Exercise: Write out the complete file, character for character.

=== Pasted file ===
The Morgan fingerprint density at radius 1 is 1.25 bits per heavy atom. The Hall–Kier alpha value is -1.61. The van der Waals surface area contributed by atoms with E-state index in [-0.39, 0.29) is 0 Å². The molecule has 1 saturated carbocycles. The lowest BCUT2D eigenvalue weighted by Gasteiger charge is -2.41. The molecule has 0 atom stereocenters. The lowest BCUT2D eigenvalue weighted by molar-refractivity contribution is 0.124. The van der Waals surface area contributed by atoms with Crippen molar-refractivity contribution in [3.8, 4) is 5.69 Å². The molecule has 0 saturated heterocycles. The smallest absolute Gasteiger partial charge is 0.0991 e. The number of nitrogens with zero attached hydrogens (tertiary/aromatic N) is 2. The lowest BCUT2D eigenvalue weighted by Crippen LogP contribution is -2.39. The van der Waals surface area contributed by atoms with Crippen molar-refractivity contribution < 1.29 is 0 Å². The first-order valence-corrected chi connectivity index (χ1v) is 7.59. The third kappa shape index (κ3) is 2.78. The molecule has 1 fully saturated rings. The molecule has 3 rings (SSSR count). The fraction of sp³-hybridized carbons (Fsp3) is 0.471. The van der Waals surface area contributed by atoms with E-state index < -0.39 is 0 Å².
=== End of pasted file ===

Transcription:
The Morgan fingerprint density at radius 1 is 1.25 bits per heavy atom. The Hall–Kier alpha value is -1.61. The van der Waals surface area contributed by atoms with E-state index in [-0.39, 0.29) is 0 Å². The molecule has 1 saturated carbocycles. The lowest BCUT2D eigenvalue weighted by Gasteiger charge is -2.41. The molecule has 0 atom stereocenters. The lowest BCUT2D eigenvalue weighted by molar-refractivity contribution is 0.124. The van der Waals surface area contributed by atoms with Crippen molar-refractivity contribution in [3.8, 4) is 5.69 Å². The molecule has 0 saturated heterocycles. The smallest absolute Gasteiger partial charge is 0.0991 e. The number of nitrogens with zero attached hydrogens (tertiary/aromatic N) is 2. The lowest BCUT2D eigenvalue weighted by Crippen LogP contribution is -2.39. The van der Waals surface area contributed by atoms with Crippen molar-refractivity contribution < 1.29 is 0 Å². The first-order valence-corrected chi connectivity index (χ1v) is 7.59. The third kappa shape index (κ3) is 2.78. The molecule has 1 fully saturated rings. The molecule has 3 rings (SSSR count). The fraction of sp³-hybridized carbons (Fsp3) is 0.471. The van der Waals surface area contributed by atoms with E-state index < -0.39 is 0 Å².